I thought I’d posted about the new patterns I’ve listed and yet I check in to see that I have not.
The first is the Impressions Neckwarmer. To be fair it’s been up for a while. I listed it during a heat wave last summer. The timing could have been better, but someone made a request and I had no reason to wait. It is shown in Malabrigo Aquarella and Gruesa.
The yarn reminded me on Monet’s Water Lillies. I wore this for most of last winter. It goes with the Impressions Mitts and Impressions Headband Patterns.
It’s time to pull them all out again. Today it was down to freezing and I need cozy wool to keep me warm I like neck wraps better than scarves because they have less for me to keep track of when I’m wearing them, but are still cozy warm. I also tend to get bored in the middle of knitting a scarf, so I like projects with enough interest to hold my attention.
All of the patterns are in Bulky to Super Bulky weight yarn. Do you need to whip up some last minute gifts? These could be just the thing.
It’s Ghandi’s birthday. He believed that every person should spin thread for 30 minutes a day. He felt peaceful structured work would promote peace in the world.
Why he thinks spinning cotton is peaceful is a bit perplexing though. I find I say LOTS of bad words when I try it.
School started up again yesterday, and in its honor I created a free pattern. This Eraser knits up quickly and can be tossed in the wash when it needs cleaning. Make one for your favorite student or teacher.
Pattern available for download on Ravelry and below.
Sugar n Cream [100% Cotton; 200 yds/184 m per 113g skein]
1 ball (Far less than that really. I used leftovers from another project)
US 7/4.5 mm
Sponge approximately 3” by 4” by 1/2”. Cut in half to make 2 pieces 3”x2”.
20 sts = 4″ in stst
Cast on 6 stitches.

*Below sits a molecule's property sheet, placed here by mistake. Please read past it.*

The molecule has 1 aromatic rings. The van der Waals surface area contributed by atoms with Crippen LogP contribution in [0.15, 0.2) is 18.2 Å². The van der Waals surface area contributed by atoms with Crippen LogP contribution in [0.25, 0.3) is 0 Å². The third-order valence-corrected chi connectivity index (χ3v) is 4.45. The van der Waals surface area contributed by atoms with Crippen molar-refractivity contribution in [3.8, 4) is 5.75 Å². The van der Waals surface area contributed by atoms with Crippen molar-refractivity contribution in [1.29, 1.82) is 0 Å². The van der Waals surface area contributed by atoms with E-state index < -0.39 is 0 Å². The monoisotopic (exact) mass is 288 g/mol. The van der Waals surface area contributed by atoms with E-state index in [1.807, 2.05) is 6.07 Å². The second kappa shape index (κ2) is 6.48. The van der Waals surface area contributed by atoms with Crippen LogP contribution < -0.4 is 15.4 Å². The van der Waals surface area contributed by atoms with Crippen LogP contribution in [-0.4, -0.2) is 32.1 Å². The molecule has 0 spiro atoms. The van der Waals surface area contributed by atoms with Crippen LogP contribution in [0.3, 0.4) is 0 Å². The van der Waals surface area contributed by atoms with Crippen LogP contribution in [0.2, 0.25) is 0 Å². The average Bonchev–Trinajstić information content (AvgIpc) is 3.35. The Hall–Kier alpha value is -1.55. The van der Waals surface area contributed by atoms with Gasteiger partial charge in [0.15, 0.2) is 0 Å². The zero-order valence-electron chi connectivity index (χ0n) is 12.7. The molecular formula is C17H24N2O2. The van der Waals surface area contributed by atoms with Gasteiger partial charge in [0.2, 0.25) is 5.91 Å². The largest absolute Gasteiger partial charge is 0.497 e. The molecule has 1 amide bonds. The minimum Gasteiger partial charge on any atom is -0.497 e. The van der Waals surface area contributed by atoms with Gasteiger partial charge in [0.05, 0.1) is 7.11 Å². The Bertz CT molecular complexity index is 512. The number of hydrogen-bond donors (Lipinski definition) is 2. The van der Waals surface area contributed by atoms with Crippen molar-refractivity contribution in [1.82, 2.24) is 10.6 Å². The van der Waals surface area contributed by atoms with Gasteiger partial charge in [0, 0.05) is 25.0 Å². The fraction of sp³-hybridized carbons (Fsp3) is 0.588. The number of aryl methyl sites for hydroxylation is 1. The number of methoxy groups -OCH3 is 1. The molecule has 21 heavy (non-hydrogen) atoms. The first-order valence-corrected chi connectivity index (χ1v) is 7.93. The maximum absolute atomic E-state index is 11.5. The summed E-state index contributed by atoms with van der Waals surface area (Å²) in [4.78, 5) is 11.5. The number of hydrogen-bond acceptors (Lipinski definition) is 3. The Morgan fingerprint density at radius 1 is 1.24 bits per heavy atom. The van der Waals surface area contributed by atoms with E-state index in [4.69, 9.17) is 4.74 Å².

Work back and forth in stockinette for 2 inches—knit the right side rows and purl on the wrong side rows. Then along one long edge, pick up and knit 8 stitches, continuing around pick up and knit 6 stitches and then pick up and knit 8 stitches along the opposite long edge. Work in the round as follows:
k6, p8, k6 p8
Repeat these 2 rounds until the piece measures 3 inches long.
Slip the cut sponge into the pocket you’ve made. Then working back and forth on the 6 stitches on a short side—
sl1, k4 k2tog (the k2tog will use one stitch from the adjacent long side). Turn and
Sl, p4, p2tog (the p2tog will use one stitch from the adjacent long side).
Turn work and repeat these two rows 7 more times, or until all the stitches from the long sides are used up and only the 6 stitches on each of the short sides remain. Using one stitch from one of the short sides, and 2 from the other, work in i-cord for 5 inches (k3, slide the stitches to the other end of your DPN and k3 again). Then starting with the 3 stitches from your i-cord and using Kitchener stitch graft the two short sides together.
© Le Ton Beau Designs 2009–All rights reserved worldwide For private, non-commercial use only.
1) I finished Anathem by Neal Stephenson. I highly recommend it. He mentions evolutes, and icosahedrons (favorite toys from college) and keeps talking about people discussing math and philosophy in cloisters. I want to live in that book.
2) I made a new pattern. It just needs a little last bit of polish and some glamour shots before getting out into the world, but the testers have blessed it and I’m wearing mine right now. Here’s some pictures to tease you before the real thing gets out there.
And my favorite bit about those two things? I named the pattern Cloister before I even started the book. I love coincidences like that.
Ok…technically it’s the second girliest camping. One of our campers told us about a trip she did that involved formal gowns and a porcelain bathtub while camping. Even so, this is how I like to get away.
1) Get your knitting group together
This is a few of us from the Capitol Hill Knitters of Dooom. I’ve mentioned them before.
2) Find a lovely farm for camping.
This is Rodstol Farm, our host for the weekend. It’s a wonderful place with great events throughout the year. You should check them out when you’re in the area.
3) Make sure there’s plumbing in the area.
4) Let someone else do the cooking
Cynthia made simple, gorgeous, incredibly delicious meals with an emphasis on local ingredients.
7) Dye yarn over the campfire
8) Go home.
Ok, I didn’t like that last one so much. I could have stayed there forever.